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Taranto

italy, harbor, city and town

TARANTO, ta-ran't5 (Latin, Tarention; Greek, Taras), southern Italy, a city in the province of Lecce, at the northern angle of the Gulf of Taranto, on a rocky tongue of land which separates the ancient inner harbor, a sort of lagoon called the Mare Piccolo (Little Sea), on the east, from the open sea on the west. The side has been made an island by a canal on the southeast, crossed by an iron swing-bridge, which admits the largest war vessels; another bridge at the northwest end also connects it with the mainland. Two islands, Saint Paolo, with a fort and a lighthouse, and Saint Pietro, guard the entrance to the outer harbor. The streets are very narrow, the three principal being the Strada Garibaldi along the Mare Piccolo, inhabited chiefly by fishermen; the Strada Maggiore, in the heart of the town, the main business thoroughfare; and the Strada Vittorio Emanuele, along the sea-front, a fine promenade. The 11th century cathedral, now wholly modernized, and the old castle are the chief objects of interest in the town proper. The Borgo Nuovo, a suburb on the mainland to the southeast, occupying the site of ancient Tarentum, contains a large arsenal and naval hospital and various harbor works have been constructed. The fortifications of the town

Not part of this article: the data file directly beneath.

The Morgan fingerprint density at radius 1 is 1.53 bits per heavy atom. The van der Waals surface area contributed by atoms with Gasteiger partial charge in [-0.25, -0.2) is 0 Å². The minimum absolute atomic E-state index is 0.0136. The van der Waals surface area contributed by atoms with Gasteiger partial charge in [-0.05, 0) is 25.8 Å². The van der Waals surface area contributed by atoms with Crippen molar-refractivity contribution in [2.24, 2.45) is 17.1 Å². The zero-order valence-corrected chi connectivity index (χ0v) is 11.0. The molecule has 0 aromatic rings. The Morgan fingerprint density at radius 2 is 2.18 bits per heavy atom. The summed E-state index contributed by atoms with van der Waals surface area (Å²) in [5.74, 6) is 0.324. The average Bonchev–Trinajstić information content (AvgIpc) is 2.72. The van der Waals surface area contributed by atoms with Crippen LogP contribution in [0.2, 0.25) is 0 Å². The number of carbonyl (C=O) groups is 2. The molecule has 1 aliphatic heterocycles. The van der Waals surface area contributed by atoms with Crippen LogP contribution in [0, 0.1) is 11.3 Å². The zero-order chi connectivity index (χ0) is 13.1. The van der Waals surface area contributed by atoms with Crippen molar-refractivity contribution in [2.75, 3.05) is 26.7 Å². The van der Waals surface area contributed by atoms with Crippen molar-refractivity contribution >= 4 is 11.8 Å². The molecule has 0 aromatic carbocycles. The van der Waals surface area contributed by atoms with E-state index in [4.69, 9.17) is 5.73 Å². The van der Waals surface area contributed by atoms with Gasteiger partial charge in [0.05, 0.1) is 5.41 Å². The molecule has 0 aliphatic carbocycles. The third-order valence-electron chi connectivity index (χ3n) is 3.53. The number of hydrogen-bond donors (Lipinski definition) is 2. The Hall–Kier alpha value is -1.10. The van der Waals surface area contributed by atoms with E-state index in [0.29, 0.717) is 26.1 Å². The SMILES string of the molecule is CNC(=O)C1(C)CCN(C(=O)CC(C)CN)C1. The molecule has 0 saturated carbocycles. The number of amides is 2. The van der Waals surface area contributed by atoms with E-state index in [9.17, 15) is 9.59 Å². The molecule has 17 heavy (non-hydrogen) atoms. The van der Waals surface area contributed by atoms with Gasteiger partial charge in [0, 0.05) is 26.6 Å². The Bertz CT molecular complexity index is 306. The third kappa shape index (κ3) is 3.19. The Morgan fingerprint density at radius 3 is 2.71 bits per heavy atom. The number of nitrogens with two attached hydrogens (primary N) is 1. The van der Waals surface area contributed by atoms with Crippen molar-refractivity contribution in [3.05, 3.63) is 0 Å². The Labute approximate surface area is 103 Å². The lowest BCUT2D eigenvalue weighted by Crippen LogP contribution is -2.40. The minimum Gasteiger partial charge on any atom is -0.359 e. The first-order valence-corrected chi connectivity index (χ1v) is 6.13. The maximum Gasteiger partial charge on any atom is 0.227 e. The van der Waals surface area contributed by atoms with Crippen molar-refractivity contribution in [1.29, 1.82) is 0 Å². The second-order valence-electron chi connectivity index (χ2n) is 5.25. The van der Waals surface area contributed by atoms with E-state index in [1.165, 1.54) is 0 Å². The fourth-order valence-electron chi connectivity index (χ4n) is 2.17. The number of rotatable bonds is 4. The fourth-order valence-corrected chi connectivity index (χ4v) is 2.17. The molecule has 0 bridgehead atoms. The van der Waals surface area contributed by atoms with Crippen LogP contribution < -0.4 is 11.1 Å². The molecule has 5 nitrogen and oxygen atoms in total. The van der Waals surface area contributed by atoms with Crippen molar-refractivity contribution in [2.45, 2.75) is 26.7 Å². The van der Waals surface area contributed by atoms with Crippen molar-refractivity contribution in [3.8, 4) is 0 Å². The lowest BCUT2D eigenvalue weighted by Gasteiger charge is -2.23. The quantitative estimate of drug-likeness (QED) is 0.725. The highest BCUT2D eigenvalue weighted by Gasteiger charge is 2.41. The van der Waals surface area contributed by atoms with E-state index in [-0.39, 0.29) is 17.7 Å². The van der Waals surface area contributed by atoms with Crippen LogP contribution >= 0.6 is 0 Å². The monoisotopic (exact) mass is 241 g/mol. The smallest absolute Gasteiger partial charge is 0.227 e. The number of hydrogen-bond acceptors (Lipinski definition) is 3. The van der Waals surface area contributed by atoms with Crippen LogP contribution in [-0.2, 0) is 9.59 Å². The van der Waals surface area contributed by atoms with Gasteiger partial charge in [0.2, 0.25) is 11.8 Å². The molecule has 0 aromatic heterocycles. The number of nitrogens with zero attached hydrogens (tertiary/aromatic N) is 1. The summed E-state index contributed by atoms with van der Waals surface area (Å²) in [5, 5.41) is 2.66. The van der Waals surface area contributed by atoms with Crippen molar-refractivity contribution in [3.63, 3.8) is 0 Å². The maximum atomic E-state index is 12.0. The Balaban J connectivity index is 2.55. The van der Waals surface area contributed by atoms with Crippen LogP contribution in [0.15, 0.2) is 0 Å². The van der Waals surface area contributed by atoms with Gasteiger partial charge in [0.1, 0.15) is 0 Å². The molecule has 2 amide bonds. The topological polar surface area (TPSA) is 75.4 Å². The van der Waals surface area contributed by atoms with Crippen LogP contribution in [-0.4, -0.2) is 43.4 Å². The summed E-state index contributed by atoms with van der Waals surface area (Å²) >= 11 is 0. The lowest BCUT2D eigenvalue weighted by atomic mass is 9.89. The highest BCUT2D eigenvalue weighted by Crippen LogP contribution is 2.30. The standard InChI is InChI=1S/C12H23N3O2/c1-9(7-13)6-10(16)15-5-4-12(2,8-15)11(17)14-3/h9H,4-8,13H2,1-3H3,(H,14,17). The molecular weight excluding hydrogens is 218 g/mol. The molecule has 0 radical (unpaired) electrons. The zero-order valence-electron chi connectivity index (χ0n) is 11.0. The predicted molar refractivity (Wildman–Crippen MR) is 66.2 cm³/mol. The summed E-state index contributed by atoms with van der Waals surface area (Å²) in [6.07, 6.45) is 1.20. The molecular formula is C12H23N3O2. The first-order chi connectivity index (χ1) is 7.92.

have been much strengthened since 1895. There is an export trade in oil, wine, licorice, fruit, etc.; and coals, grain, petroleum, etc., are imported. Tarentum was founded by Greeks in 707 s.c., and rapidly became the chief city of Magna Grwcia. It was noted for weav ing and for the purple dye obtained from a species of mussel. It reached its greatest pros perity under Archytas, the philosopher, in the 4th century B.C., after which luxury and vice caused it to decline. It was compelled to seek the assistance of Greek kings in its wars with the Lucanians and when attacked by the Romans it was assisted by Pyrrhus of Epirus. In 272 a.c., however, it was taken by the Romans and the conquest was repeated in 209, after the city had supported Hannibal in the Second Punic War. It passed later under Byzantine sway, was destroyed by the Saracens in 927 A.D. and later belonged to the Norman kingdom in South Italy. In 1861 it became included in the kingdom of Italy and the Italian government strongly fortified the place, establishing there a torpedo base. It is now one of the four im..rtant naval centres of Italy. Pop. about 56,i i I.